The high schoolers, you see, were faced with an interesting choice. Come to school, or join the massive protest being organized off school grounds. The high school would be sealed up tight soon after school started. My sister chose to go to school, and had to pass through metal detectors and the like (never before seen at my little school) to do so. Many of the entrances were blocked the whole day, guarded by Secret Service agents in business suits and nametags ("Hello, my name is Secret Service?" I asked my sister. She said I wasn't too far off.) SWAT teams and dog sniffing dogs roamed the halls. The gym was turned into an area for the media (which apparently involves installing about 100,000 phones, or so I'm told) The theater's Green Room was turned into a staging room for security. Translation, according to my sister: It was filled to the brim with guns. No people visible, just guns. Some students did manage to have their school and protest too; protest signs were taped to the classroom windows, making a case for peace, or pace in the Latin classroom window and paz in the Spanish classes. However, the mood was rather tense. My sister described the following exchange:
Somewhat ditzy girl: Why are all those SWAT team guys carrying guitar cases?
My sister: Those aren't guitar cases, those are sniper rifles.
Somewhat ditzy girl: Eeep! (Hides)
Unsatisfied with the small crowds at the front of the school, I had to go the long way around to get to the back. As I walked toward the police station I saw a massive gathering of law enforcement. Two fire trucks flanked the building, each with a person standing on top, alternately looking authoritative and as if they were about to start doing the macarena (this one guy was doing something odd with his arms, which is why it came to mind). The library parking lot next door was filled with police cars from all the neighboring cities, as well as State Police, Highway Patrol, a SWAT team, and the Sheriff. This is sort of odd, as this area is nowhere useful, as the President came and went southeast of their position. My only theory on why they chose to gravitate here is that, if the protesters got rough, the police could swoop in from behind. This is, admittedly, a rather paranoid and unrealistic theory.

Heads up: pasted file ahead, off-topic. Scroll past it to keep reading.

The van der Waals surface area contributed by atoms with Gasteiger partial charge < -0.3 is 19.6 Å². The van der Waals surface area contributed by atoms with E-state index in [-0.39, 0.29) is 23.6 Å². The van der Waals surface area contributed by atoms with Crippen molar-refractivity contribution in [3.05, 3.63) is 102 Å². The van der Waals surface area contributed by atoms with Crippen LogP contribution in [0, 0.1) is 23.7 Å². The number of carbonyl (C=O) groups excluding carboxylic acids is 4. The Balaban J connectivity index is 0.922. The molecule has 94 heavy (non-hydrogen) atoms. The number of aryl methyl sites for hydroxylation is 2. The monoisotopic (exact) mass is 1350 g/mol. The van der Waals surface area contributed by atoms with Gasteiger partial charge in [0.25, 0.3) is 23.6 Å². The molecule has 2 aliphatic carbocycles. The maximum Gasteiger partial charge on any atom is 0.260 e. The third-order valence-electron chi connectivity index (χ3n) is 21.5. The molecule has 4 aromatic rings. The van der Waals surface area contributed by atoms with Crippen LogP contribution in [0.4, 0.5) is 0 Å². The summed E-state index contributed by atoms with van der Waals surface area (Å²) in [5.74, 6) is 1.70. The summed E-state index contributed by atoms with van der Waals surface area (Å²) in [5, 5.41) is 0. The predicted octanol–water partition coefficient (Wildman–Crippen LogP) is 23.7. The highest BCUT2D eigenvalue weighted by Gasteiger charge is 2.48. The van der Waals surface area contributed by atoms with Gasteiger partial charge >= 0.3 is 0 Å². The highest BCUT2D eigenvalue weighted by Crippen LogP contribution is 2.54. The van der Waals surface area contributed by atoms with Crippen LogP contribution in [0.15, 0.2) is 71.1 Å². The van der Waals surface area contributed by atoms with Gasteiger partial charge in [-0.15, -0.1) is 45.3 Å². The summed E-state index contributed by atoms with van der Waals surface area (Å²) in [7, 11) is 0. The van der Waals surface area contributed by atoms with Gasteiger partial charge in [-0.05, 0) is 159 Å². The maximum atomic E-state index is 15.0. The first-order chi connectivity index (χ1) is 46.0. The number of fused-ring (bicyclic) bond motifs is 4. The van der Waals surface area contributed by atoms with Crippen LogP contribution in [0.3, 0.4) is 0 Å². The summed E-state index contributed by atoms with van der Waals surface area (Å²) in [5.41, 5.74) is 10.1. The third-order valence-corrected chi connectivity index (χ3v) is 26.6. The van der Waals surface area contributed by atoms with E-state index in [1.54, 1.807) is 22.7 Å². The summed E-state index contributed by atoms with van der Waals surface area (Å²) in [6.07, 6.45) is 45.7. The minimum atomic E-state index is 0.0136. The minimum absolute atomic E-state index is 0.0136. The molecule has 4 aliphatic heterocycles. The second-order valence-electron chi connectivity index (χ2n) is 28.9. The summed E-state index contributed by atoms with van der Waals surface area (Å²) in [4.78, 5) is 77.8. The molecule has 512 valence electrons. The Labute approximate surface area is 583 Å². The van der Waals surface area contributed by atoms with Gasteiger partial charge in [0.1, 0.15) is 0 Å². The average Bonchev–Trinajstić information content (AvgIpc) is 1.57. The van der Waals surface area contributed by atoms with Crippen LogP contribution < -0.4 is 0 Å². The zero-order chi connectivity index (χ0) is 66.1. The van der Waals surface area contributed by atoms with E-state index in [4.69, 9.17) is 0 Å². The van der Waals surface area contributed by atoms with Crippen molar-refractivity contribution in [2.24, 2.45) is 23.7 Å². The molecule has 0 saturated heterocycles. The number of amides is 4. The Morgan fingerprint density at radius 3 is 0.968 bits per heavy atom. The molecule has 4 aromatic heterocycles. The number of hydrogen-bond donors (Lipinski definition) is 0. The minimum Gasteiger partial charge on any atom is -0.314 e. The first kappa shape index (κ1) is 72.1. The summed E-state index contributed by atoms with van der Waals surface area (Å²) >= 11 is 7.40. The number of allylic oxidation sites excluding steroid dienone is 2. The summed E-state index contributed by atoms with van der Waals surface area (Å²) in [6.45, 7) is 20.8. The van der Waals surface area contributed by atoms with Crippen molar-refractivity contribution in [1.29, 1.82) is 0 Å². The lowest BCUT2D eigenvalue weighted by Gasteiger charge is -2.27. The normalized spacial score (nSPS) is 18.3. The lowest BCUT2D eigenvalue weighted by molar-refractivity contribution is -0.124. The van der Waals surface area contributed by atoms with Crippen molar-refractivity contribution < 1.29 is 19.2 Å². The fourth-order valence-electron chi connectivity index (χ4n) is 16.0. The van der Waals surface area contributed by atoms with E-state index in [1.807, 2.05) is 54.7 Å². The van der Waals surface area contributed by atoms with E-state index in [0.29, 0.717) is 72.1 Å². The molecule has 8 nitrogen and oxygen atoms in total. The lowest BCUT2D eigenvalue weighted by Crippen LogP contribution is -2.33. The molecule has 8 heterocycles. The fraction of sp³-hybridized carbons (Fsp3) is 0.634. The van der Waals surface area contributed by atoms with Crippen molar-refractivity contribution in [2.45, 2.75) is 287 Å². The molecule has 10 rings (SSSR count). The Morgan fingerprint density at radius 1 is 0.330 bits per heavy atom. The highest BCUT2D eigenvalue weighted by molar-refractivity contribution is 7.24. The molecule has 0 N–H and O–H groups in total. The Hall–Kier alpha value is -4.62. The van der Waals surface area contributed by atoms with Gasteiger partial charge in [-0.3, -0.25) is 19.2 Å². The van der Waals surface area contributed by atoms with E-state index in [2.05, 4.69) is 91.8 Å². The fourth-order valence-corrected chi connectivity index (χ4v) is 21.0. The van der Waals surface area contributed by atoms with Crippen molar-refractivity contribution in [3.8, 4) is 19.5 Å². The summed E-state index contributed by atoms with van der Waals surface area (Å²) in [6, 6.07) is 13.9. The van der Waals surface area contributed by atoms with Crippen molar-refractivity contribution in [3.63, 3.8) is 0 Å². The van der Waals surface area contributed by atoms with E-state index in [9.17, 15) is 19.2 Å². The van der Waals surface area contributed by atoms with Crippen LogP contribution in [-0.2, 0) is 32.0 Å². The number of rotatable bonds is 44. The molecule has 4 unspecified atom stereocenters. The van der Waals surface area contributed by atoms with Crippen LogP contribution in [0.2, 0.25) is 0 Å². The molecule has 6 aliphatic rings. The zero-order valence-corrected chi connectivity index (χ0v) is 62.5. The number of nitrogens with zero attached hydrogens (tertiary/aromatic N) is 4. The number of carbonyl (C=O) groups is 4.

Speaking of protests, as I walked past the gathering of policemen I was confronted by a massive protest heading up the street, chanting and otherwise being loudly enthusiastic. Many more photos were snapped before the protesters stopped in front of the police barricade. They were here for a while, as nobody was sure exactly how the President would arrive. There were two ways he could have come, three if you believed the rumor going around the high school that he would be brought in via helicopter. The protesters seemed to be massing around one entrance, and not surprisingly the President's limo (plus the decoy, several black SUVs, and a parade of unmarked vans) came and left via the other way. The crowd, I later heard on the news, was between 1,000 and 2,000 people, which seemed pretty accurate. There were a lot of people from out of town (hence such a large number) but I ran into a fair amount of people I knew, which was fun. There was one impressive moment where someone unrolled a massive spool of paper, which had the names of all the American soldiers who had been killed so far on it. It stretched much further than I'd have liked.
There were plenty of news reporters about. Fittingly, NBC, CBS, and ABC were allowed to park their news vans within the police cordon, while Fox News was stuck outside, down the street. Curiously, this happened to be exactly the route the President took to go to and from the high school. Conspiracy theorists, that one's for you.
Once I find the login and password for this site's corresponding Flickr account, I'll try to get some photos of the event to you. In the meantime, feel free to bombard me with questions and comments, such as "Where the hell have you been? It's been months!"
So let's attack that subject head on, shall we? I admit, after my last massive post I got rather burned out, especially after losing all the links I was trying to archive. And now, as some of you may know, I'm headed off to grad school, for a frighteningly intense program which crams 40 credits into nine months, including many hours of student teaching. Free time will be a luxury, long story short. Thus, you can expect the occasional post, but unless I clone myself or suddenly become the god of teaching, this site may be dormant 9 times out of 10. If you're desperate for political news, I can tell you where I usually go to find it. At this point, simply keeping in touch with friends (something I'm also crap at) takes priority over talking politics.
Feel free to keep talking on Politics for All. Email me if there's something I can do to help--or for any reason, for that matter.
Yours in politics and otherwise,